I arrived in Colombia more than three weeks ago. Since then, The Friendly Anarchist has been quieter then usual. Good reasons for that abound: My feeder plane in Europe had to make an emergency landing in Paris, so I missed my flight to the Americas and arrived a day late. Then, I had to attend business on the delicate intersection of love, friendship and bureaucracy. I needed time to reestablish ties with this wonderful country and the many wonderful people I hadn’t seen for almost two years. I had to come to terms with and appreciate the changes that Cartagena has seen in recent days.
To make it short, what happened is that I got lost in friction.
In Productive Anywhere, I wrote:
No matter how long you have been on the road, traveling to new places always creates friction. […]
If you’re on the road, it will be a permanent company, and it’s helpful to be prepared for that: Luggage will get lost, climate will be tough, distractions will be high, and the business will always make most trouble when you’re in the most remote area. You will get weird illnesses. Immigration officers and embassies will deny you a visa. Wi-fi won’t work when you need it, or your computer will break down when the next service operator is a thousand miles away. Unexpected travels home will steal from your precious travel time, and the costs will eat a hole into your carefully balanced budget.
And even if all the technicalities work out fine, there will still be so many things to slow you down: The new environment you suddenly find yourself in, the different vibe, the many distractions and temptations, things to see and things to explore: Food to eat, people to meet, places to see, rum brands to savor. All of these often beautiful things will bring more friction to your workday.
But how can we reduce friction? How can we fight it?
My personal rescue came in the form of Michael Nobbs’ suggestion to declare February a “month of tiny steps“. The basic idea is to identify a project you’d like to work on and then set aside twenty minutes a day to work on it. I joined into Michael’s experiment and have started to work more focused on my next book – even if it sometimes was for just twenty minutes a day.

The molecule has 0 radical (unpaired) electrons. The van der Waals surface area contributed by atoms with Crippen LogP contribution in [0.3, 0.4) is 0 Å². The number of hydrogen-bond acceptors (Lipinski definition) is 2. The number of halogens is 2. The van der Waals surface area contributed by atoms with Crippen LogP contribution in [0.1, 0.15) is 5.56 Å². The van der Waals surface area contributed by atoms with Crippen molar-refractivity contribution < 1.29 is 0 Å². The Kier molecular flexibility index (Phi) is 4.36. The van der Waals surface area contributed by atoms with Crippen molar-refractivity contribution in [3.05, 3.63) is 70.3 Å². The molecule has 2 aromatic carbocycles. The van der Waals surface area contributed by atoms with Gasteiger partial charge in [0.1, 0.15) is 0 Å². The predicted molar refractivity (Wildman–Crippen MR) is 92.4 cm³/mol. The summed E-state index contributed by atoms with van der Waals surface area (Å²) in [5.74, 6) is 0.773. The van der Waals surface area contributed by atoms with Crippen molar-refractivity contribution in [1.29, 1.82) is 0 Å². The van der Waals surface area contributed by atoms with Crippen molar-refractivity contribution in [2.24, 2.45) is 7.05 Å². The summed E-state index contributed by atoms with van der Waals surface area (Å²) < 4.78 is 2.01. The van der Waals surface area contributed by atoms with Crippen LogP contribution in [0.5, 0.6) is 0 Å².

As so often, though, twenty minutes of focused work can expand easily into longer work sessions. As you might have experienced yourself, sometimes it’s simply one first step that’s necessary in order to to get back on track.
What’s more, by merely looking at the tasks and challenges at hand, I’m giving my idle brain some delicious food for thought. Solutions, then, will emerge almost effortlessly when I’d least expect them – and by entering work mode every day for at least a short amount of time, I make sure I keep track of them.
…And Winning the Fight
There’s another notion to this, though: To a certain degree, friction will always be part of any real travel experience – and of life, even.
I could definitely have published more posts here over the last few weeks, but that would have come at a cost: I wouldn’t have made a surprise trip to Medellín, I wouldn’t have walked as much around Cartagena, I wouldn’t have had some of the best coffee in the world on a regular basis, I wouldn’t have read Murakami, I wouldn’t have joined my fellow hotel lodgers in attending seminars, cinema and backyard parties, I wouldn’t have visited Santa Fé de Antioquia, I wouldn’t have spent as much time with my friends and loved ones.1
To quote again from Productive Anywhere:
The lesson is a simple one: Unexpected […] things will always happen as you hit the road. But it’s your decision what to make of them: You can either bother or relax. The latter is generally the better option.
In the end, we can relentlessly optimize and streamline our lives, we can use lots of grease to reduce friction to an absolute minimum. We can neglect our voyage, our peers, our need to rest and reflect, our drive to explore – and merely focus on having an efficient workday. The cost of this is sterility, solitude and a superficial travel experience. I’ll take spark emitting friction over that anytime.
- Most importantly, I wouldn’t have had enough headspace to manage the “business on the delicate intersection of love, friendship and bureaucracy” I mentioned above. But that’s a much longer story that I might share with you some other day. [↩]